Donald Wexler Home Honored - Page 2

Late architect's original residence in Palm Springs headed for double historic status
Fridays on the Homefront
Marilynn and Donald Wexler in front of their new home, circa 1955.

Wexler, who originally had apprenticed for two years with architect Richard Neutra after college graduation in 1950, then joined the office of architect William Cody, an influential architect of Palm Springs' desert modern style. It was there that Wexler met Richard Harrison, his future partner, who had been working as a draftsman.

In 1953, Wexler opened his own office and married Marilynn Dawn Maidman. The couple rented an apartment in the Warm Sands area of Palm Springs, but after Marilynn became pregnant, Wexler bought a vacant land parcel, which he designed and finished by the time their first son was born.

"Wexler designed the home knowing that more than likely it would expand over time," Keylon points out. "And the post-and-beam architecture allowed for that, since none of the interior beams were load-bearing."

Fridays on the Homefront
Rear of the former Wexler residence today. Photo: Steven Keylon

According to Wexler's son Gary, his father liked to use new products, and "that's why he got interested in steel," Gary stated in the nomination. Also, in the Wexler residence, "all the walls were clad in [what was then] a brand-new material called Texture One-Eleven, now known as T1-11." Made from Douglas fir, T1-11's distinct spacing and lines resulted in a sleek, modern look.

One of the home's owners who followed Wexler began restoring and rehabilitating the house in 2008. "What's interesting and important about this," says Keylon, "is that they brought in Lance O'Donnell, who had apprenticed with Wexler and knew Wexler's style well, a fine architect himself. He and Wexler then collaborated on the restoration of the house."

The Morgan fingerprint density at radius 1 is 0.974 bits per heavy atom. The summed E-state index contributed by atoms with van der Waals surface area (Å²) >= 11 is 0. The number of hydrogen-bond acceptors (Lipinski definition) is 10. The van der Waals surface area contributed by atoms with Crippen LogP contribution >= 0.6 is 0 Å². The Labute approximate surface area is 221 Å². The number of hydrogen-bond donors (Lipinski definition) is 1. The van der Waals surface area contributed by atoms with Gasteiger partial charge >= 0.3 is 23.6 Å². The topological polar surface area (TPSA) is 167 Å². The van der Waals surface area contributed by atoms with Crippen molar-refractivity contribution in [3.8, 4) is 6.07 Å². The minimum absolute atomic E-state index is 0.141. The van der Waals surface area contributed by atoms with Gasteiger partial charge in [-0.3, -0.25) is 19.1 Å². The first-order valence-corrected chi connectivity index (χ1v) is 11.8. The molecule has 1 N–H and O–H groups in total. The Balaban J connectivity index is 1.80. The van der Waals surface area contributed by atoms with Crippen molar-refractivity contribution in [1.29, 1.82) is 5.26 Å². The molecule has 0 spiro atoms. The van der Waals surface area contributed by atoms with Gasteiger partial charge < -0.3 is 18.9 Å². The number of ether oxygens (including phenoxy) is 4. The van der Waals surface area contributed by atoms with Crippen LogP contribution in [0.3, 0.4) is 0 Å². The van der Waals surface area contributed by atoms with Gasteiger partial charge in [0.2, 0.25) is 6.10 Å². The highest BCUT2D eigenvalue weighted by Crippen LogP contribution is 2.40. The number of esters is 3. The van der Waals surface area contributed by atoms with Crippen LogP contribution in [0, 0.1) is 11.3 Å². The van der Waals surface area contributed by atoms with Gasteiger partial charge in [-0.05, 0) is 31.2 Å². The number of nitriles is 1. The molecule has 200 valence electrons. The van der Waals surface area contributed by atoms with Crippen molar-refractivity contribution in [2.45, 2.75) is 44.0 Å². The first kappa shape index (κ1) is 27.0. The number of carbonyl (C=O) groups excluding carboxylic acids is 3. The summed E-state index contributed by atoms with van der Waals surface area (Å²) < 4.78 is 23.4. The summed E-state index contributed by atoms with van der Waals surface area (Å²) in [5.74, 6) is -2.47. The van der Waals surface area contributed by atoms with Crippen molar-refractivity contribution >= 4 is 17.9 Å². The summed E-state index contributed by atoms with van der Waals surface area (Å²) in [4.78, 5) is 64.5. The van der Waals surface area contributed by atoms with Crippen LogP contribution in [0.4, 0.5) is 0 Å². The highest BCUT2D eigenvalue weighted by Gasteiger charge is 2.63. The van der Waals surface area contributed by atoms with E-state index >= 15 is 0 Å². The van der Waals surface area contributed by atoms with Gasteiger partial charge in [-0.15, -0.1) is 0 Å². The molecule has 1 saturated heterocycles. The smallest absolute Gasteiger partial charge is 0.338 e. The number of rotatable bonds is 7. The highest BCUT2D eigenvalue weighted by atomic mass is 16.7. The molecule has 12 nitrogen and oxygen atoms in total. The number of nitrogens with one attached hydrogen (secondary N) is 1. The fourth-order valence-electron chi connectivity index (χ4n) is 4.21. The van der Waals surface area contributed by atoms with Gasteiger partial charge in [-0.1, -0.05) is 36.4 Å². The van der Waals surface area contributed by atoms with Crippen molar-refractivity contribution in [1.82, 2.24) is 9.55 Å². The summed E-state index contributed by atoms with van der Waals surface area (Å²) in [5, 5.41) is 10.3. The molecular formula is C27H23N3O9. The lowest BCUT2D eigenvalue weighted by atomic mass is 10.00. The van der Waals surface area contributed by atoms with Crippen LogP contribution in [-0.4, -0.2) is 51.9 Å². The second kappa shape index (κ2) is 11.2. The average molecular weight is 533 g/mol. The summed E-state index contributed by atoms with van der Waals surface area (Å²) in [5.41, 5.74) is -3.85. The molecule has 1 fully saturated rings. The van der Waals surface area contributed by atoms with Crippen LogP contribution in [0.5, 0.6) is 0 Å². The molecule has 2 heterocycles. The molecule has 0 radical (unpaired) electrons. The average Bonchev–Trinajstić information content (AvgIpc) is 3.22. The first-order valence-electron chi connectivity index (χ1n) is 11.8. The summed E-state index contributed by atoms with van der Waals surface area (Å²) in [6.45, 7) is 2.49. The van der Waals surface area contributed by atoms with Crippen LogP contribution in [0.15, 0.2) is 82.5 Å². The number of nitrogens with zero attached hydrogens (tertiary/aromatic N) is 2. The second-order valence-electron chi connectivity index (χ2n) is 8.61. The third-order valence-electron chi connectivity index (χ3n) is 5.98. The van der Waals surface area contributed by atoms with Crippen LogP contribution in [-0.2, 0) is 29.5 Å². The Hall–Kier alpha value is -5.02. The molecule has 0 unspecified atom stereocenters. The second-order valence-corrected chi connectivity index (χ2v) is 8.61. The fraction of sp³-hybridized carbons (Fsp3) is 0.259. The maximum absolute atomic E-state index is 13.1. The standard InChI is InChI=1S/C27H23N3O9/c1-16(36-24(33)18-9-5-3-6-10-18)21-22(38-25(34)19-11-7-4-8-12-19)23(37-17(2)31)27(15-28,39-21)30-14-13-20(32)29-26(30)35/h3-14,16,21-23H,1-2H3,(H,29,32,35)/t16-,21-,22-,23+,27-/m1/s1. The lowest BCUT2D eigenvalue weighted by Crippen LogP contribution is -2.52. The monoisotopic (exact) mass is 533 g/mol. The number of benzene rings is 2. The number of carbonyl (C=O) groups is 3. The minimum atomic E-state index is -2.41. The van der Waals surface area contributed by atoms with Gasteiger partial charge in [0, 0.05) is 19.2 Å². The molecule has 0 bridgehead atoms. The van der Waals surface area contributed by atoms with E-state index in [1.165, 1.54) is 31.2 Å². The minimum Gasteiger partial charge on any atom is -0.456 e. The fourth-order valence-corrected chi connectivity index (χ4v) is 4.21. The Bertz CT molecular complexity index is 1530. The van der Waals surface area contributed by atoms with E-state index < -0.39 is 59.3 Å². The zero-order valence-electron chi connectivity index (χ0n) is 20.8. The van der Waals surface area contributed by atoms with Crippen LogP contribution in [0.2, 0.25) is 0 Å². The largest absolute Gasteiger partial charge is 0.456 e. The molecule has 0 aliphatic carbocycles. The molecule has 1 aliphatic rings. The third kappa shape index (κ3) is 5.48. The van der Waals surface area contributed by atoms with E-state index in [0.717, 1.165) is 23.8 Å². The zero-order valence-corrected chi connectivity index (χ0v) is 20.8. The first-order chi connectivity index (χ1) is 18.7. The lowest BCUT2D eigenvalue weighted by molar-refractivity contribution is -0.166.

Fridays on the Homefront
Living room area of the former Wexler residence today. Photo: Steven Keylon

For that project, Wexler, who passed away in 2015, was able to unify everything, hide ductwork underground, and pour terrazzo floors throughout. He hired Tony Dalu to design the interior and exterior landscape, with a plan that respected the desert and consisted of decomposed granite, which at the time was an unusual material choice.

"Changes for the renewal project were overseen by Wexler, so it shows his hand and represents his work," Keylon adds. "It's amazing to have the same architect come back 50 years later and collaborate on such a project." The Palm Springs City Council's final vote on the Wexler residence's Class 1 nomination is expected in the next few months.

Fridays on the Homefront
The floor plan as designed, 1954. Note the entry opens onto a large den, with adjacent living room.